The Halo show is nothing like the games, and that’s why it’s good

After seeing the first episode of Halo, I’m all on board. I’m a Halo Lore hobbyist, which means that while I have enthusiastically experienced Halo’s Combat Evolved through Guardians campaigns, have done regular Halopedia wiki dives and have a beloved copy of Eric Nylund’s The Fall Of Reach, I have it consumed everything the Halo universe has to offer. (Ghosts of Onyx, I swear I’ll get to you one day.) But based on the Halo stories I’m aware of, I think Paramount Plus’ series offers a much more compelling look at the Master Chief than anything the games have done far.

Spoilers for the first episode of Halo below:

It is difficult to translate video games to film and TV. It’s only recently been done well with Arcane, Castlevania, and the Sonic movie. And the common thread running through all of these successful titles seems to be “throw out every existing story the public knows and tell a new one.” Halo’s showrunner Steven Kane said: in an interview with Variety that “We didn’t watch the game. We didn’t talk about the game. We talked about the characters and the world. So I never felt limited by the fact that it was a game.” his comments received criticism from Halo fans on social media worried that this show would be nothing like the games. It’s not, and that’s what makes it so good.

I love that the central premise of the first episode has hardly anything to do with the fight against the Covenant. It would have been very easy to put on a show about the Master Chief with his Blue Team friends running into the Gravemind or 343 Guilty Spark. Instead, the entire first episode revolves around the friction between the Chief and his UNSC masters – a topic that was only broached in Halo 5: Guardians, and even then only in the context of “I need to save my AI girlfriend / Mom , and you won’t let me.’

The showrunners were absolutely right in their choice to “not watch the games”. The result is a story that asks us to grapple with why Spartans were created: as weapons for the oppression, oppression, and subjugation of humanity — a premise the games have almost never asked us to interrogate. Spartans have always been these superhuman human killing machines with no emotion, but we’ve never had a chance to see what the Spartans think about it themselves. That’s the promise of this show, and I’m super invested in the conclusions it will draw.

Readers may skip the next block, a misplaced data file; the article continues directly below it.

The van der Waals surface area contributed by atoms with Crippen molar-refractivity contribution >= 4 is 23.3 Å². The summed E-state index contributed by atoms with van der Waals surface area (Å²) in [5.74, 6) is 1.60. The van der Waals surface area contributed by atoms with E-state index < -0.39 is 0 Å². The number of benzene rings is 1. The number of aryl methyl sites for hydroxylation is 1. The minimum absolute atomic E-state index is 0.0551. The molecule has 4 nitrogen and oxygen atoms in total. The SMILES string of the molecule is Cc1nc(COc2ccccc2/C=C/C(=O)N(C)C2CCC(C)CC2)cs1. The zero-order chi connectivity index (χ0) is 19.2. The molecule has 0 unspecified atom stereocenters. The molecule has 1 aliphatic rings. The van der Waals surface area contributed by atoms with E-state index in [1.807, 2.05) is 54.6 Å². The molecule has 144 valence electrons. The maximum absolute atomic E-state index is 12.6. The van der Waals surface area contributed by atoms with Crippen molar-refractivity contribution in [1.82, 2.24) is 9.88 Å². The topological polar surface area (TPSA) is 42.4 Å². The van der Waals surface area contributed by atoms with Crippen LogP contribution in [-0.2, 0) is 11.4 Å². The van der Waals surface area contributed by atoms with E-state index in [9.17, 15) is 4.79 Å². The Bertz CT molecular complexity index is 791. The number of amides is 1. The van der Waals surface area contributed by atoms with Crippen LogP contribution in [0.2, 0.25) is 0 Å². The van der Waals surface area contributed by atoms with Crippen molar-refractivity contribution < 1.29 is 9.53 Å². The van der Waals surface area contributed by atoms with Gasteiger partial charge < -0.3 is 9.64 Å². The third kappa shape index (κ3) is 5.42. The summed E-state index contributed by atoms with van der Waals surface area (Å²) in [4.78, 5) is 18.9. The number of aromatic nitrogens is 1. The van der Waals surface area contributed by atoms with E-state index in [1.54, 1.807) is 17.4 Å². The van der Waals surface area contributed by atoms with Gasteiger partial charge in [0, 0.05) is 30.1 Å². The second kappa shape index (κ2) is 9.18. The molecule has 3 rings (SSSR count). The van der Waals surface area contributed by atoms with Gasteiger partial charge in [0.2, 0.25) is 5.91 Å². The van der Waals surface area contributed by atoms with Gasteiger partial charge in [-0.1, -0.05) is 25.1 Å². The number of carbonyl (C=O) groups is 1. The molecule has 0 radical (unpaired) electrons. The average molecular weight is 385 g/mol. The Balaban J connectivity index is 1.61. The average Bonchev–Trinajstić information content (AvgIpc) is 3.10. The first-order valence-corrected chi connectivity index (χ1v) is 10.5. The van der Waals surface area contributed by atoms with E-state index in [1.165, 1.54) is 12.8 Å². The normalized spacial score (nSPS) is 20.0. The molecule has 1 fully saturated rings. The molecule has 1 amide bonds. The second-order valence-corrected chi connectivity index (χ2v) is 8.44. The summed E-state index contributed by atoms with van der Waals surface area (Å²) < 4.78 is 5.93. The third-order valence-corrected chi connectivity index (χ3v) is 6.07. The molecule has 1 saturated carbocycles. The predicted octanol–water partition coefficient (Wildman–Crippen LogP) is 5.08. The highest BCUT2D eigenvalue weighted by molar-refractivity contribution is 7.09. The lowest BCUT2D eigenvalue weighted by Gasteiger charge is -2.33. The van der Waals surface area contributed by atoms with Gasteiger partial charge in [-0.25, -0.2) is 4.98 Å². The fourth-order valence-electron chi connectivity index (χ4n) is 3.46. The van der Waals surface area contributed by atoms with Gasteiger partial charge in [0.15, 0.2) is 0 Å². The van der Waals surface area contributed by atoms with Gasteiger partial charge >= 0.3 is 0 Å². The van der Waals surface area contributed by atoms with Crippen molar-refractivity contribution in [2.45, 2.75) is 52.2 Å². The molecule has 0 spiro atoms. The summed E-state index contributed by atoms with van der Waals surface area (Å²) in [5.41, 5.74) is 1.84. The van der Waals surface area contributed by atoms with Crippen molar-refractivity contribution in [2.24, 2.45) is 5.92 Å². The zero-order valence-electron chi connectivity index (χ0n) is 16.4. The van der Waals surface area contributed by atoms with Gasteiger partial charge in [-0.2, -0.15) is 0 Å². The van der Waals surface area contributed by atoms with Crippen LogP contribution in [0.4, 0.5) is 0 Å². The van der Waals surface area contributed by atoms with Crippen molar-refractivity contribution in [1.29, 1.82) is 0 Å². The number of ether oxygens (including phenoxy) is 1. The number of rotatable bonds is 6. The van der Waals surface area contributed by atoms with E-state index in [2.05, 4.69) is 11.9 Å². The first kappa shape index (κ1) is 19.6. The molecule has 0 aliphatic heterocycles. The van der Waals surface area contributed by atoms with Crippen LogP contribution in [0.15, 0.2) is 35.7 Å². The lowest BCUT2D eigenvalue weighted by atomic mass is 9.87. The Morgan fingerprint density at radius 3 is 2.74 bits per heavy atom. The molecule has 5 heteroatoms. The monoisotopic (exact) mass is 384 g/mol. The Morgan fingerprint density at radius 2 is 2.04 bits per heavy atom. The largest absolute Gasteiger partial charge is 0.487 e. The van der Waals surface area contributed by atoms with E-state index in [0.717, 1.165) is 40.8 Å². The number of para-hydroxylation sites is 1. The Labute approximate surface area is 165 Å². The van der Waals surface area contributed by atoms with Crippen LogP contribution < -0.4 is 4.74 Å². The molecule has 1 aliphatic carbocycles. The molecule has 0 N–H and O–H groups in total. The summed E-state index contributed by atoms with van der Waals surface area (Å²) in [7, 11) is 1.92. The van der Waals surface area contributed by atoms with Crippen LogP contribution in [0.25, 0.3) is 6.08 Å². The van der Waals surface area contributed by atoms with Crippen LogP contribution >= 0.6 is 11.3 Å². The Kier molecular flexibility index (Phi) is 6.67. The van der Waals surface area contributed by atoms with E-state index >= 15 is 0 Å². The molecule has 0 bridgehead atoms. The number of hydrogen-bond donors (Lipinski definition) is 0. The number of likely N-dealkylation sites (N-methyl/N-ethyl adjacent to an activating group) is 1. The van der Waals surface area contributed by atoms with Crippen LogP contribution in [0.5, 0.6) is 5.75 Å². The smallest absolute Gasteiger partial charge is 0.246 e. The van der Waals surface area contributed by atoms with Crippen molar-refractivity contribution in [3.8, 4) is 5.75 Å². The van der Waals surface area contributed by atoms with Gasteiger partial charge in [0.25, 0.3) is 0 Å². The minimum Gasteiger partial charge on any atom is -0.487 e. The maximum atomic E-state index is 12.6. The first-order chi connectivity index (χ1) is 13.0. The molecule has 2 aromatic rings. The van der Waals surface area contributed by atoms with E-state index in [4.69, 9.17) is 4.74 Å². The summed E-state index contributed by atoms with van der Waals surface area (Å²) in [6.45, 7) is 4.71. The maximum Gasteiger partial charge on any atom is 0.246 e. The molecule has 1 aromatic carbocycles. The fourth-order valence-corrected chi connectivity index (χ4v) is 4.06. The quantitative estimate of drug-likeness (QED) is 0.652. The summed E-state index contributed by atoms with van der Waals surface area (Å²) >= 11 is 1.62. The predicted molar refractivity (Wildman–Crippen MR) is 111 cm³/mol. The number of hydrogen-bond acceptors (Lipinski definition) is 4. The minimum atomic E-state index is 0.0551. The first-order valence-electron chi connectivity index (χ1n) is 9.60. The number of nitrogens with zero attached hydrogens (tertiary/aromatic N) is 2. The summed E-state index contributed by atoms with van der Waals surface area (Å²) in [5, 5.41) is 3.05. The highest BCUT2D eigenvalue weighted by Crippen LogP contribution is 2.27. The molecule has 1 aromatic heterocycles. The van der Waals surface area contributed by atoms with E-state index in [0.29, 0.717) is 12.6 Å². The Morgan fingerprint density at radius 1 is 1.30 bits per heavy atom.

That’s not to say I liked everything about the show’s first episode. I’m stunned by the introduction of a high-ranking man to the Covenant faction, and, as my colleague Charles Pulliam-Moore said in his Halo review, it’s a little too horrifying. Halo as a game was never like Gears of War. You fired at the Covenant and they fell down – they never exploded in a cloud of purple mist. Maybe that choice was made out of consideration of the game’s ratings or some other unknown, but I’ve always felt that that choice made when horrific things happen (like That scene in Halo 4), they hit harder. The Halo show’s gory violence seems to lack that same gravitas and comes across as cheap-feeling Game of Thrones-esque gratuity.

I also say this: Master Chief is already the chosen one. In the games, Cortana literally chooses him based on nothing more than her perception of his “happiness.” So I find his extra “I am a very special boy” modifier in the form of his supernatural connection to the show’s mysterious artifact a bit annoying.

After all, this is only episode one. There’s still time to turn the show into an “oorah let’s kill some aliens” fest. But if it continues down the path this first episode charted, I think the show will be a refreshing entry into the Halo canon.

Leave a Comment